Pioneer Literacy Worker
The following is an excerpt from an interview by Marjorie Zavits [whose questions appear in italics] with Mrs. Isabel Kelly, formerly Miss Isabel Mackey, who worked for Frontier College during the summer of 1920 and 1921.
Originally from a farming background, at the time Isabel Mackey was a graduate student in Physics at the University of Toronto. Upon the completion of her Master's degree in 1922, Miss Mackey was offered a position at Yale. However, the offer was subsequently withdrawn, when her acceptance letter revealed her sex, so she pursued a Ph.D. in Education instead, and taught mathematics at Port Arthur Collegiate Institute until her retirement in 1963.
Somehow or other you heard about Frontier College and felt you would like to work for them?
I think it must have been an ad in the paper or something, I can't remember, but I remember I contacted Mr. Fitzpatrick and he was most anxious that I go out to the prairies...Mr. Fitzpatrick met me in Regina and we went up to his brother's, John, who lived five or six miles out of Stalwart on a farm.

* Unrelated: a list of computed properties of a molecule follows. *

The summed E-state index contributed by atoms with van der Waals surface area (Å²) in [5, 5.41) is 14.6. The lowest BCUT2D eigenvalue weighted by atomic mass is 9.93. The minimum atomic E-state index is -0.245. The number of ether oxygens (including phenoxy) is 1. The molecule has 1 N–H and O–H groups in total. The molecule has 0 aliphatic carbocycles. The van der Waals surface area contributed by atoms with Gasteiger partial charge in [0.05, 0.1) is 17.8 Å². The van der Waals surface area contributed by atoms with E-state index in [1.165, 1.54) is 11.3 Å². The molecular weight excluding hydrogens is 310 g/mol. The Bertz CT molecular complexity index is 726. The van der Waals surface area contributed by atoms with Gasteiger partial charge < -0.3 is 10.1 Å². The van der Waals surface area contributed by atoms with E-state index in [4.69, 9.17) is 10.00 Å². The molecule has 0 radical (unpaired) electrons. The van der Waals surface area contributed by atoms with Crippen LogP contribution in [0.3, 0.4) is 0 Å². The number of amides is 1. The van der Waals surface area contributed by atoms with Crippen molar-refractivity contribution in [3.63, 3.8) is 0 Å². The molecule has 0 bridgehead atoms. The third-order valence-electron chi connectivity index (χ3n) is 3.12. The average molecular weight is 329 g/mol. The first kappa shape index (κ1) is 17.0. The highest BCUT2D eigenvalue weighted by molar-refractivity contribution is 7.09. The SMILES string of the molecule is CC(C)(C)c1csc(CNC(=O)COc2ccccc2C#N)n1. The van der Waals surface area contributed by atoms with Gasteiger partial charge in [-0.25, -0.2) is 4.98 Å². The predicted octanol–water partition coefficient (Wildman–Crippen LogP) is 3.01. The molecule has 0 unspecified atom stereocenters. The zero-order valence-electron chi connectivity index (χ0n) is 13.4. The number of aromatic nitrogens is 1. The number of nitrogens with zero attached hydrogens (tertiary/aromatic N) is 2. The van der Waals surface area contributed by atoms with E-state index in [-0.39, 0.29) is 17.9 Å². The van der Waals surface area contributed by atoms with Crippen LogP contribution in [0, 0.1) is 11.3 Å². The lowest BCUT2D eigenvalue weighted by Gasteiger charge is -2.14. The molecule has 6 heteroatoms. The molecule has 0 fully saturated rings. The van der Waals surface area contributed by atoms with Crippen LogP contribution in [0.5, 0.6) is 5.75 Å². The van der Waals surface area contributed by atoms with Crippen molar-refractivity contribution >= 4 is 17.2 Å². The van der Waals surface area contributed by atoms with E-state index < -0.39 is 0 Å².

And what was your assignment?
I think it was to work up more or less of a community spirit because... [people in the community came from many different cultures and to encourage them in meeting together and probably in good reading as much as anything else but I didn't succeed too well.
Well, you also mentioned that it was important to talk to the women?
The women seemed to enjoy talking to me and we were happy together. I picked berries and anything I could do to help around... Then, one of the women... had a new baby the same time as they were thrashing the grain and [I filled in for her]. I managed to cook most anything but pies... They were completely beyond me.
Did you set up any educational programs? Did you go around and try to teach English?
No, there wasn't very much I could do in that line. It was in the summer holidays and the children in the neighbourhood went to school on horseback and I didn't know much about their school.